Issue #3: “The Place of Performance”

Issue #3: “The Place of Performance”

Stedelijk Studies

Cally Spooner, And You Were Wonderful On Stage. Photo: Ernst van Deursen.
January 5, 2016
Issue #3: “The Place of Performance”

Authors and contributors: Neylan Bagcioglu, The Bureau of Melodramatic Research, Barbara Büscher, Giuseppe Campuzano, Katalin Cseh-Varga, Tim Etchells, Sarah Happersberger, Zhana Ivanova, Amelia Jones, Joe Kelleher, Bojana Kunst, Massa Lemu, Miguel A. López, Kirsten Maar, Roger Nelson, Paul B. Preciado, Emily Roysdon, Robin Kathleen Williams, Stephanie Sparling Williams and Arnisa Zeqo

Editors: Sophie Berrebi and Hendrik Folkerts


Stedelijk Studies is the online, peer-reviewed academic journal published bi-annually by the Stedelijk Museum Amsterdam. The journal publishes research related to the Stedelijk Museum’s collection and institutional history, as well as museum studies (think of education and conservation practice) and current topics in the field of visual arts and design. The first issue (fall 2014) was dedicated to “Collecting Geographies,” followed by the second issue (spring 2015) on “Exhibition Histories.”

This third issue of Stedelijk Studies, edited by Sophie Berrebi and Hendrik Folkerts, is proposing a discursive “stage” for performance—as a term that denotes a collection of (art and exhibition) histories, a set of definitions or disruptions, and an equally large variety of artistic practices against different cultural and geographic backgrounds. Entitled “The Place of Performance,” this new issue of the journal imagines “place” as not only evoking the geographic, spatial, and temporal parameters of performance, but also as an invitation to explore the disciplinary place or non-place of performance amidst dance and choreography, theater, public space, visual art, and political activism. Moreover, the editors see it as an invitation to explore the places of performance within the discourse of art history.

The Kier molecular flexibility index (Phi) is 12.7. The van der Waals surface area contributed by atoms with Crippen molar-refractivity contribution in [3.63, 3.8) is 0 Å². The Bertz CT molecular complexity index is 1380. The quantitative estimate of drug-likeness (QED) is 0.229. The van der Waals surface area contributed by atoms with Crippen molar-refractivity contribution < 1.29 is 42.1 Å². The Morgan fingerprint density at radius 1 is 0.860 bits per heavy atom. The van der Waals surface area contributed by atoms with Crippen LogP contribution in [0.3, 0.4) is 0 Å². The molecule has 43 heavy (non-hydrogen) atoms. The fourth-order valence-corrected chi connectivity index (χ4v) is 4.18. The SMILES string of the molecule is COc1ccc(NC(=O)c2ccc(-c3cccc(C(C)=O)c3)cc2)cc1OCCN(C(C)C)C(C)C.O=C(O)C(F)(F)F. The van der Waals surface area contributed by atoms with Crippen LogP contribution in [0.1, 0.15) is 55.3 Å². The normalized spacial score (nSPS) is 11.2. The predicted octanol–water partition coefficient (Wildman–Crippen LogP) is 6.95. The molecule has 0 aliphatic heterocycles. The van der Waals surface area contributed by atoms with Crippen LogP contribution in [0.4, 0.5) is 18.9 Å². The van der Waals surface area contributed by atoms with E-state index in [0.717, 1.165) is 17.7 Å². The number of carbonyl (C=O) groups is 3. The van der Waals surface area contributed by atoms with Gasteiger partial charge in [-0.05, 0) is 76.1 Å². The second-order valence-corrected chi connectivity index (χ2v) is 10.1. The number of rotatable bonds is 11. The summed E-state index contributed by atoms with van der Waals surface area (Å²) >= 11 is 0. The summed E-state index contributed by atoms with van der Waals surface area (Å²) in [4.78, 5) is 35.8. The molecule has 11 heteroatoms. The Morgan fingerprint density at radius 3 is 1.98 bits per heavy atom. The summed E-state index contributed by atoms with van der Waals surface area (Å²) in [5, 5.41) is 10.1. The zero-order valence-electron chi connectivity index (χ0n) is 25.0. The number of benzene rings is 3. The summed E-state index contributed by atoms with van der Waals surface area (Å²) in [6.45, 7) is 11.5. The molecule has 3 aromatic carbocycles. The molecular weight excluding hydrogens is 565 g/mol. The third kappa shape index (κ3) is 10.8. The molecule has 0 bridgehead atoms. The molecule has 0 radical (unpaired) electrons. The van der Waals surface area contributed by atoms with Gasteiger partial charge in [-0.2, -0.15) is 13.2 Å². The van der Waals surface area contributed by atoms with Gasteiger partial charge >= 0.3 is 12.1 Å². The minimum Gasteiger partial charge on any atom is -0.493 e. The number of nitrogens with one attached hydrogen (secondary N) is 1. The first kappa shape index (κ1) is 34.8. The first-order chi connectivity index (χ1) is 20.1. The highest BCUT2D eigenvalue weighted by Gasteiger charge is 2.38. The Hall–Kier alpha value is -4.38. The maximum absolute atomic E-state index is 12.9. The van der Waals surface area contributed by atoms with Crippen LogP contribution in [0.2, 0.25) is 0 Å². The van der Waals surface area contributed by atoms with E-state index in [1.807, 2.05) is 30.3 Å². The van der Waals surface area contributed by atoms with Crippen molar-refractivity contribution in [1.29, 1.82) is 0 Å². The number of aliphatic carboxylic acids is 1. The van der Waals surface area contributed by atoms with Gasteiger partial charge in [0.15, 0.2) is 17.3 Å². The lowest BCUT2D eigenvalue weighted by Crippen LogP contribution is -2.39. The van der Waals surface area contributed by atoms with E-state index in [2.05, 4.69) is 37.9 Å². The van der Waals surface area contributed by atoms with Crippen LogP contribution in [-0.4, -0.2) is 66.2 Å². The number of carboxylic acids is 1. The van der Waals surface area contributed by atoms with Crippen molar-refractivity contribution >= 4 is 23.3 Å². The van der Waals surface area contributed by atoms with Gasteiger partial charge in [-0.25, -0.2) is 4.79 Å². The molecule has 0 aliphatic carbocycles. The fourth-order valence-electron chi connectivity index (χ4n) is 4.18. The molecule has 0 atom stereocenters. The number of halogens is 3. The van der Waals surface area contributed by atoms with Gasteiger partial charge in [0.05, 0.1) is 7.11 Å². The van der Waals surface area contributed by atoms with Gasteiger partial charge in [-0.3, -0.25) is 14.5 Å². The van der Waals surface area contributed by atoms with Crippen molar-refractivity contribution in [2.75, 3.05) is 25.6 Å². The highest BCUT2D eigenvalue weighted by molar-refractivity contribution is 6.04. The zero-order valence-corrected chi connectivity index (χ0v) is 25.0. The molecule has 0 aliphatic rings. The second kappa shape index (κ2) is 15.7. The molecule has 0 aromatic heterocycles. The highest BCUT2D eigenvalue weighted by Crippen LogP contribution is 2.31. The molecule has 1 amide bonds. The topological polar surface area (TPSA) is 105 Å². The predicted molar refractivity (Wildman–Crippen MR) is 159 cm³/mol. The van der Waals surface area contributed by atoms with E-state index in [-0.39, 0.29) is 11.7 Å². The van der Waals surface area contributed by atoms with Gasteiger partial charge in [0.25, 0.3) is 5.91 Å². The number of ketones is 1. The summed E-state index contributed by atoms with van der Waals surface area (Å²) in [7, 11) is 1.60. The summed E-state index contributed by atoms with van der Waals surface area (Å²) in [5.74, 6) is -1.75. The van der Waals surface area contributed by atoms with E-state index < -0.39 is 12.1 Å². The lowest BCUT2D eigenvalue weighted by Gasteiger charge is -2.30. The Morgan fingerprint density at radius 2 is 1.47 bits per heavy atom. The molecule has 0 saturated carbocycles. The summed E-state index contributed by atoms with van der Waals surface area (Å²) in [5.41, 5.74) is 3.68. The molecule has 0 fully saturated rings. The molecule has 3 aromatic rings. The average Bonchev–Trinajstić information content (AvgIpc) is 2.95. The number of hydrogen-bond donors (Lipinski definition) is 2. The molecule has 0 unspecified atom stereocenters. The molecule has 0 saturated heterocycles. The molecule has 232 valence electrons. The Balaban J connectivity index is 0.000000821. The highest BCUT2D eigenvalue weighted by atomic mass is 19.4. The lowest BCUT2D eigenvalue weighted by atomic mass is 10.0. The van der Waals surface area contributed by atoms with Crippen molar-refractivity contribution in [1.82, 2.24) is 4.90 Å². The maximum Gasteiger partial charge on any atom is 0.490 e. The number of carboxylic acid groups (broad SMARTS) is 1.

The authors who were invited to contribute to this issue and responded to the call for papers approached this theme in multiple ways:
–monographic approaches, devoted to historical as well as lesser-known contemporary figures
–immaterial and material labor of performance
–questions around documentation, the document and the “object-hood” of performance
–political articulations of performance and its relationship to political activism
–an examination of queer and/or feminist positions
–perspectives on performance informed by local and/or national narratives
–a review of disciplinary traditions and questions of display, pertaining to the visual arts, theater, choreography and public space
–issues of audience of spectatorship

A number of artistic positions are disseminated throughout the issue, intermingled amidst the academic articles. On the one hand, these documents perform the question of how we can envision the prevalent chronological relationship between the live event and the document(ation)—as the one preceding the other—in a different manner. On the other hand, they show the variety of ways that text can be used in performance, as a score or script, a collection of textual references, an instructional document and as a performative tool in itself.

Ultimately, these artistic positions serve as a kind of user’s manual for the historical and academic perspectives. Bringing the two together enables us to underscore the richness and multiplicity of performance today—in all its phases and places.

To read the full issue of Stedelijk Studies: The Place of Performance, please visit the journal’s website here.

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Stedelijk Studies
January 5, 2016

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